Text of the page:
A woman skier died while stranded with her husband in rugged backcountry for days, and Canada's national police force admitted Thursday that it did not react to initial reports of an SOS signal stamped out on a mountainside.

A Royal Canadian Mounted Police search-and-rescue center didn't begin combing the area until a week later — after a passing helicopter spotted Gilles Blackburn, 50, signaling for help. It was too late for the man's wife, Marie-Josee Fortin, 44, who had already died.

Cpl. Dan Moskaluk said officers did not search the area after the first report of the SOS marking because the nearby Kicking Horse ski resort said it didn't know of any missing or overdue skiers.

"There's an error on the part of the RCMP for not initiating a callout on Feb. 21," Moskaluk said.

Blackburn was treated for frostbite, but an autopsy was pending to determine the cause of his wife's death.

According to Moskaluk's account, the Quebec couple became lost when they skied out of bounds from the ski resort Feb. 15. Two days later, an off-duty ski guide touring in the area spotted tracks and an SOS stamped into the snow.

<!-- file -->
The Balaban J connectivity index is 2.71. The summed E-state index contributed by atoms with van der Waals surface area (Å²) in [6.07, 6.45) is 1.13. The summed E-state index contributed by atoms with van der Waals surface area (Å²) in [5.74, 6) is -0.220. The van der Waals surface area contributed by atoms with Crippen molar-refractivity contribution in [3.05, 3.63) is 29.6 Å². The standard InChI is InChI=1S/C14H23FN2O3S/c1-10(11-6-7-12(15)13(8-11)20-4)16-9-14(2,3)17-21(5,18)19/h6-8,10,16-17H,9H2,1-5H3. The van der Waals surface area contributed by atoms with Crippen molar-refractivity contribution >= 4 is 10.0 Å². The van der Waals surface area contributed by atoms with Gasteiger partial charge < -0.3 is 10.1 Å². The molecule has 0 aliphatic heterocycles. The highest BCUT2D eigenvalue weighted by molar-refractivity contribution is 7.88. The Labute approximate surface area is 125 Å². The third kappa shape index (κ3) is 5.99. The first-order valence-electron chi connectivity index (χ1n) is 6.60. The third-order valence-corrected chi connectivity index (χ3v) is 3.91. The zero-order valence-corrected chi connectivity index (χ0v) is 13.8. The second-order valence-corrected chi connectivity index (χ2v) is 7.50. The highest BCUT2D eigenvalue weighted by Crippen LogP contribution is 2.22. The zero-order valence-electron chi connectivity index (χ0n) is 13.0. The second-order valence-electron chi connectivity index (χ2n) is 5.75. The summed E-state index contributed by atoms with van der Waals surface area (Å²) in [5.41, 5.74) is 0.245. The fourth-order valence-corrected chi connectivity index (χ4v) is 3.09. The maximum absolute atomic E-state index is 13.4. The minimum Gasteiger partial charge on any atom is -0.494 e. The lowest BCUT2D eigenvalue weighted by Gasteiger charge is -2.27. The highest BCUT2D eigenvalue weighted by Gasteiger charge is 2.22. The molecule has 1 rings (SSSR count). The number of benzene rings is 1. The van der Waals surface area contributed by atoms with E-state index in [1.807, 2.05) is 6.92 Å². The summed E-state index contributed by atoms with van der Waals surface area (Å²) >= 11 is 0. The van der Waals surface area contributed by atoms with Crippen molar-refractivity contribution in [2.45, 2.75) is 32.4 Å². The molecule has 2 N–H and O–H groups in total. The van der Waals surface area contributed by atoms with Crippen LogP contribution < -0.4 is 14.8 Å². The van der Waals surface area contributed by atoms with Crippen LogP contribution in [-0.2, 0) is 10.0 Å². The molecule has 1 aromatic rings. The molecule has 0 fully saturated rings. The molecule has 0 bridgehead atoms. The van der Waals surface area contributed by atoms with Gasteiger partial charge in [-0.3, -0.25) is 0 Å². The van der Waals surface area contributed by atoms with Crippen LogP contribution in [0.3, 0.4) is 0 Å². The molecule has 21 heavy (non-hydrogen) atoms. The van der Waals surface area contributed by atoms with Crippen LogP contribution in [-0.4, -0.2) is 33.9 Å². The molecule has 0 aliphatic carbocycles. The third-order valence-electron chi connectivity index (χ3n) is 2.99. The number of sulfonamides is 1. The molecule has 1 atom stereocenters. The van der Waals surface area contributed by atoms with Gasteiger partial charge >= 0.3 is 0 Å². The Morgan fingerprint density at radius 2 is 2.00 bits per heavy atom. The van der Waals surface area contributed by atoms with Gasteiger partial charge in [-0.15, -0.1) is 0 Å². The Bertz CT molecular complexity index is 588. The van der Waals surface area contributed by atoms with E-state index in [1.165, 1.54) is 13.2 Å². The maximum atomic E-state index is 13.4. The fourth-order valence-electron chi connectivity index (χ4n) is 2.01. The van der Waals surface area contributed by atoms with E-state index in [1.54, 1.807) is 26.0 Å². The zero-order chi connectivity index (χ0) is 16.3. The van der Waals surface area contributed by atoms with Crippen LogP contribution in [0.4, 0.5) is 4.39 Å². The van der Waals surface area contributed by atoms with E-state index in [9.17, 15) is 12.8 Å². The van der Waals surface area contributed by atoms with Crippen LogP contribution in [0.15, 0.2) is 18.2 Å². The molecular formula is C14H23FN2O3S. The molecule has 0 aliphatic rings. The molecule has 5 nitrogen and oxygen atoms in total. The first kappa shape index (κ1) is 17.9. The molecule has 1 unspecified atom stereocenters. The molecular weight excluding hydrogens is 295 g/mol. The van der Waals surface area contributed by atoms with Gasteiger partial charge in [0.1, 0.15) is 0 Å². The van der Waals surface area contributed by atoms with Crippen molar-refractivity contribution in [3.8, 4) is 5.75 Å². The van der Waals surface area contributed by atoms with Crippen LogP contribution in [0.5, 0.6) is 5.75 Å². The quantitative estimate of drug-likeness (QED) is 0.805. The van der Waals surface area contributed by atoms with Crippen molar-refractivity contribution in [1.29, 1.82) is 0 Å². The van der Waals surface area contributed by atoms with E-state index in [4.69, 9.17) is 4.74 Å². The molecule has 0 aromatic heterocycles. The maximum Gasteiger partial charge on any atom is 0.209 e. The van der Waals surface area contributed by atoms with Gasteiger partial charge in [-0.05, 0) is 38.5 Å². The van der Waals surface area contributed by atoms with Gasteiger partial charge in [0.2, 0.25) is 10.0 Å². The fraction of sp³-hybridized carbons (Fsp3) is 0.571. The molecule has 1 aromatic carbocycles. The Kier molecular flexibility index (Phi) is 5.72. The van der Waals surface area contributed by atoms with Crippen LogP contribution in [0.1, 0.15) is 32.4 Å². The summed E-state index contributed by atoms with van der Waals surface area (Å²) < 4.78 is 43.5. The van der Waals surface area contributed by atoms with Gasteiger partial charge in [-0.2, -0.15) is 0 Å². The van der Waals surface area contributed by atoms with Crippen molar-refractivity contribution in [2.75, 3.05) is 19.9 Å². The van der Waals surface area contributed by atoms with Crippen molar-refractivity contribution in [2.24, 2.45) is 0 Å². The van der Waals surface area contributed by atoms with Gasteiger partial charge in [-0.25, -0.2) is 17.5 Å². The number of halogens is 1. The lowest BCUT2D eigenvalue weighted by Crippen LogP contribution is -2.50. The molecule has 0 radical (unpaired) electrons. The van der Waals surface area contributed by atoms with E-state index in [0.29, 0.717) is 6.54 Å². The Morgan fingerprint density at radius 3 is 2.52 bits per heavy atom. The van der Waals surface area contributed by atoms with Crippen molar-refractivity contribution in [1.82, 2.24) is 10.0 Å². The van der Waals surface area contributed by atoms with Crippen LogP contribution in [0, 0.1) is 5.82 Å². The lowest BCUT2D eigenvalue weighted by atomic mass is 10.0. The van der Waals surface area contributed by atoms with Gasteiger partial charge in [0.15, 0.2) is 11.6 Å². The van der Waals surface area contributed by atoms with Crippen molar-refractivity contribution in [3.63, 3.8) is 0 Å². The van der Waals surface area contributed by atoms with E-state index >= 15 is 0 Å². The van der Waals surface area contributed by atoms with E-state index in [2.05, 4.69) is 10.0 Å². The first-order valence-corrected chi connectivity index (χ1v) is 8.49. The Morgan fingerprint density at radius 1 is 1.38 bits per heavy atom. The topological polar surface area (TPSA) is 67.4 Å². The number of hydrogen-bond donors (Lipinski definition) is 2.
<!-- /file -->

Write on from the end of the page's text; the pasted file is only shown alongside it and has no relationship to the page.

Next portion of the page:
The guide contacted his employer, Purcell Helicopter Skiing, which told the resort. The resort informed search-and-rescue officials. No search was launched because resort and rescue officials didn't find any indication of unreturned rental skis, missing persons reports or vehicles left in the parking lot.

On Feb. 21, skiers saw two more SOS symbols and notified Purcell, which this time reported it to the RCMP.

But it wasn't until a heli-skiing tour spotted Blackburn waving his arms for help Feb. 24 that police acted.

Temperatures in Golden ranged from a high of 41 Fahrenheit one day to a low of zero F overnight during the period the couple was stranded.

Moskaluk said an independent review would investigate why police didn't search when the SOS was first reported.